It’s been awhile since I posted about my home lab, Daisettalabs.net, but rest assured, though I’ve been largely radio silent on it, I’ve been busy.

If 2013 saw the birth of Daisetta Labs.net, 2014 was akin to the terrible twos, with some joy & victories mixed together with teething pains and bruising.

So what’s 2015 shaping up to be?

Well, if I had to characterize it, I’d say it’s #LabGlory, through and through. Honestly. Why?

I’ve assembled a home lab that’s capable of simulating just about anything I run into in the ‘wild’ as a professional. And that’s always been the goal with my lab: practicing technology at home so that I can excel at work.

Let’s have a look at the state of the lab, shall we?

Hardware & Software

Daisetta Labs.net 2015 is comprised of the following:

  • Five (5) physical servers
  • 136 GB RAM
  • Sixteen (16) non-HT Cores
  • One (1) wireless access point
  • One (1) zone-based Firewall
  • Two (2) multilayer gigabit switches
  • One (1) Cable modem in bridge mode
  • Two (2) Public IPs (DHCP)
  • One (1) Silicon Dust HD
  • Ten (10) VLANs
  • Thirteen (13) VMs
  • Five (5) Port-Channels
  • One (1) Windows Media Center PC

That’s quite a bit of kit, as a former British colleague used to say. What’s it all do? Let’s dive in:

Physical Layout

The bulk of my lab gear is in my garage on a wooden workbench.

Nodes 2-4, the core switch, my Zywall edge device, modem, TV tuner, Silicon Dust device and Ooma phone all reside in a secured 12U, two post rack I picked up on ebay about two years ago for $40. One other server, core.daisettalabs.net, sits inside a mid-tower case stuffed with nine 2TB Hitachi HDDs and five 256GB SSDs below the rack.

Placing my lab in the garage has a few benefits, chief among them: I don’t hear (as many) complaints from the family cluster about noise. Also, because it’s largely in the garage, it’s isolated & out of reach of the Child Partition’s curious fingers, which, as every parent knows, are attracted to buttons of all types.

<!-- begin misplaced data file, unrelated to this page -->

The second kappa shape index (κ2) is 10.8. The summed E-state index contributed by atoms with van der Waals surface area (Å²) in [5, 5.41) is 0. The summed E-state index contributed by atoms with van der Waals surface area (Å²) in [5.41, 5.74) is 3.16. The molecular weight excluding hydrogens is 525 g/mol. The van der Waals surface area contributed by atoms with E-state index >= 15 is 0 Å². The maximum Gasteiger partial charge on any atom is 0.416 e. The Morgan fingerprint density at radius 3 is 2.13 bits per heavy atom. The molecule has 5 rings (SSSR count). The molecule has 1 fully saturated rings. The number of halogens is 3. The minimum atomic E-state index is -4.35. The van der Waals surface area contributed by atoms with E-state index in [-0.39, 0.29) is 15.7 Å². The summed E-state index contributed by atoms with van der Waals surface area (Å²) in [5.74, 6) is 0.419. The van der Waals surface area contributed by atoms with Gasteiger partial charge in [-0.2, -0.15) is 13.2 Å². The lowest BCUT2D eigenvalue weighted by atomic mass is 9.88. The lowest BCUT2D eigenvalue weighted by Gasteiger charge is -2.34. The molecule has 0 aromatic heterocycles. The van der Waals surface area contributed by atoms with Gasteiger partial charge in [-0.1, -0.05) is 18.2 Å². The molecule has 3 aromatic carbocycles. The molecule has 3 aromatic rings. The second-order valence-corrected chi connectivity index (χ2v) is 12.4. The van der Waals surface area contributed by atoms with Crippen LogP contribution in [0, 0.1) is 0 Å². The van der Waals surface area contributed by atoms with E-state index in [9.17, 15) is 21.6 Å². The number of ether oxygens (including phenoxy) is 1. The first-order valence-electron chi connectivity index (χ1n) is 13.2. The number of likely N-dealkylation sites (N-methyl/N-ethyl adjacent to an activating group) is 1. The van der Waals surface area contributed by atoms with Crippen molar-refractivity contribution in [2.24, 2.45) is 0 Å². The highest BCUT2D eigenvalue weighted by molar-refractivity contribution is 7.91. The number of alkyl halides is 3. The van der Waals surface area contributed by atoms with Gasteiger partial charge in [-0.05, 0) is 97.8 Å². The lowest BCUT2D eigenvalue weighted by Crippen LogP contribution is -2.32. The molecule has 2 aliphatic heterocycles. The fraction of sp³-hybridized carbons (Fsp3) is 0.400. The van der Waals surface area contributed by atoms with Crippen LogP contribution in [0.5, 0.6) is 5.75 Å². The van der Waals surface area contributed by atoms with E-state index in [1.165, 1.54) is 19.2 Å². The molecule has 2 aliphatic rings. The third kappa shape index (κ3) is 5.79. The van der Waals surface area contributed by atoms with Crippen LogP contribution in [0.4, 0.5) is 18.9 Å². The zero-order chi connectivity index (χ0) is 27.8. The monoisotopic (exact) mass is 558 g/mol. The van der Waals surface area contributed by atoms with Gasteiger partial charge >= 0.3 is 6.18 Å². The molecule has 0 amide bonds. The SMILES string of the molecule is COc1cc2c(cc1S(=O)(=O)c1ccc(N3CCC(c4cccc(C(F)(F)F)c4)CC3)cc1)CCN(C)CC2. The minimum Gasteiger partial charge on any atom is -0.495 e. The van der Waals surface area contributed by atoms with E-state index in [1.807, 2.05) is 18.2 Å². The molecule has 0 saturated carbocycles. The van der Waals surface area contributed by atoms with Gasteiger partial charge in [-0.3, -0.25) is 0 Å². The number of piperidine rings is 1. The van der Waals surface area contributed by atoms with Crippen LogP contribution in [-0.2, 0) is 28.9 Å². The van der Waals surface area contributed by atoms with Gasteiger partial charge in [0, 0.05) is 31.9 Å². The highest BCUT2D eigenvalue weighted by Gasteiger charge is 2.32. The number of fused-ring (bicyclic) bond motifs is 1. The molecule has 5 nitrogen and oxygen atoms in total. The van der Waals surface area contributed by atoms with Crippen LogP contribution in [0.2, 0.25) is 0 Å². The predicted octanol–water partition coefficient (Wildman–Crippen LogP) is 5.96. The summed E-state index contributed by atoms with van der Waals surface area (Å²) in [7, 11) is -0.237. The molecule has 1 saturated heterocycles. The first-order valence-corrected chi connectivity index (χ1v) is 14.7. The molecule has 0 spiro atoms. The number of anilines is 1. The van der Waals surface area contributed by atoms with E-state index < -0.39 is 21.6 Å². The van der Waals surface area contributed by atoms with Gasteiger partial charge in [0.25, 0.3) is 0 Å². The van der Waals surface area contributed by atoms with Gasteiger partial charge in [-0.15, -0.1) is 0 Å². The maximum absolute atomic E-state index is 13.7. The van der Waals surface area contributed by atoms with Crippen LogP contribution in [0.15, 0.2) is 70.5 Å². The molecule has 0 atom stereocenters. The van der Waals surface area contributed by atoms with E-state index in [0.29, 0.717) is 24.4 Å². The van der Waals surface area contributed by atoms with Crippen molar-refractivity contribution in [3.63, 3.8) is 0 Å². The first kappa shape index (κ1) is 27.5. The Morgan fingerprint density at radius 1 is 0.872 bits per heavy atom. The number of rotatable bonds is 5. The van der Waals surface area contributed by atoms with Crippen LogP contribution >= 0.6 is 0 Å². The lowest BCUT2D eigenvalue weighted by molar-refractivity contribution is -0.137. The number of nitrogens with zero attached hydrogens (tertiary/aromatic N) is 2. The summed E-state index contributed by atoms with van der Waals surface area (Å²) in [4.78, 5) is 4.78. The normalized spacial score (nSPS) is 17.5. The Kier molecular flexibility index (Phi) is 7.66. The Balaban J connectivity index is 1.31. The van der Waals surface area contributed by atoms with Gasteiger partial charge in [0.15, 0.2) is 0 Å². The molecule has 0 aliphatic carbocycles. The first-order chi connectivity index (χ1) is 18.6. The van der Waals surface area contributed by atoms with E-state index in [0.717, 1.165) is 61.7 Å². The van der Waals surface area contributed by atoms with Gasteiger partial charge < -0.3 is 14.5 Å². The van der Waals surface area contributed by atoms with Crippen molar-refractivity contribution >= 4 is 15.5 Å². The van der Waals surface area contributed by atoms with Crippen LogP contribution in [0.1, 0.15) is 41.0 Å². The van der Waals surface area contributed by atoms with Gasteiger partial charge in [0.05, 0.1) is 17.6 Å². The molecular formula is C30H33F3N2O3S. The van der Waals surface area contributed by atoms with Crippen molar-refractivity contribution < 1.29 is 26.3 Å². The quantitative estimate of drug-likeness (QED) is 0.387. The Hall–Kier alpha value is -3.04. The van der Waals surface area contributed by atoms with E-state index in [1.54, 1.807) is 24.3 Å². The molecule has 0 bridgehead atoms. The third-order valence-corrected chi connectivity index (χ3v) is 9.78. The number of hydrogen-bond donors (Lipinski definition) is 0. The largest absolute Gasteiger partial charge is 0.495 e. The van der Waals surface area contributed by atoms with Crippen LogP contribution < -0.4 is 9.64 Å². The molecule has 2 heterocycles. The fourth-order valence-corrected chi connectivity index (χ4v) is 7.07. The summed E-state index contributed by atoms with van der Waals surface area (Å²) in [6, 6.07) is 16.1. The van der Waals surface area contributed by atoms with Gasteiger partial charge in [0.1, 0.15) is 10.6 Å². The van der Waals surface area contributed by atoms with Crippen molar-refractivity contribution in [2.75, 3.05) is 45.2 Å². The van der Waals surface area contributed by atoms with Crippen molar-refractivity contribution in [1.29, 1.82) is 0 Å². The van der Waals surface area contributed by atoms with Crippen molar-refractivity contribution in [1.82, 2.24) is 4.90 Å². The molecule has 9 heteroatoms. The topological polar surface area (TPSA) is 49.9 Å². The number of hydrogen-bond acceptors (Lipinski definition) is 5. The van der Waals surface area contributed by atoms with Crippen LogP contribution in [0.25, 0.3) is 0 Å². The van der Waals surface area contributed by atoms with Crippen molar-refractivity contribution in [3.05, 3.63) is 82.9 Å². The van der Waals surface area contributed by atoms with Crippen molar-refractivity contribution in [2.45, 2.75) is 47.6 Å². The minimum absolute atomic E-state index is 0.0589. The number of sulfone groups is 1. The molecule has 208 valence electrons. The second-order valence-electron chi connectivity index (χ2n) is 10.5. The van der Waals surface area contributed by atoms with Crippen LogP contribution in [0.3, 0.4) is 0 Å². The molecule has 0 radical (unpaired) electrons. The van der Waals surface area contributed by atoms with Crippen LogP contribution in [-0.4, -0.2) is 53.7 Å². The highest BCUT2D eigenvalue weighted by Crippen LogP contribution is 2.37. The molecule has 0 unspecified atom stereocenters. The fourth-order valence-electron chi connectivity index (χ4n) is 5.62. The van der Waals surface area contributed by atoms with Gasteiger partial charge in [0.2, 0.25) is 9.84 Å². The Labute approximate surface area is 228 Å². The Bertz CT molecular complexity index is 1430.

Power & Thermal

Of course you can’t build a lab at home without reliable power, so I’ve got one rack-mounted APC UPS, and one consumer-grade Cyberpower UPS for core.daisettalabs.net and all the internet gear.

On average, the lab gear in the garage consumes about 346 watts, or about 3 amps. That’s significant, no doubt, costing me about $38/month to power, or about 2/3rds the cost of a subscription to IT Pro TV or Pluralsight. 🙂

Thermals are a big challenge. My house was built in 1967, has decent insulation and holds temperature fairly well in the habitable parts of the space. But none of that is true about the garage, where my USB lab thermometer has recorded temps as low as 3C last winter and as high as 39c in Summer 2014. That’s air-temperature at the top of the rack, mind you, not at the CPU.

One of my goals for this year is to automate the shutdown/powerup of all node servers in the Garage based on the temperature reading of the USB thermometer. The $25 thermometer is something I picked up on Amazon awhile ago; it outputs to .csv but I haven’t figured out how to automate its software interface with powershell….yet.

Anyway, here’s my stack, all stickered up and ready for review:

IMG_20150329_214535914

Beyond the garage, the Daisetta Lab extends to my home’s main hallway, the living room, and of course, my home office.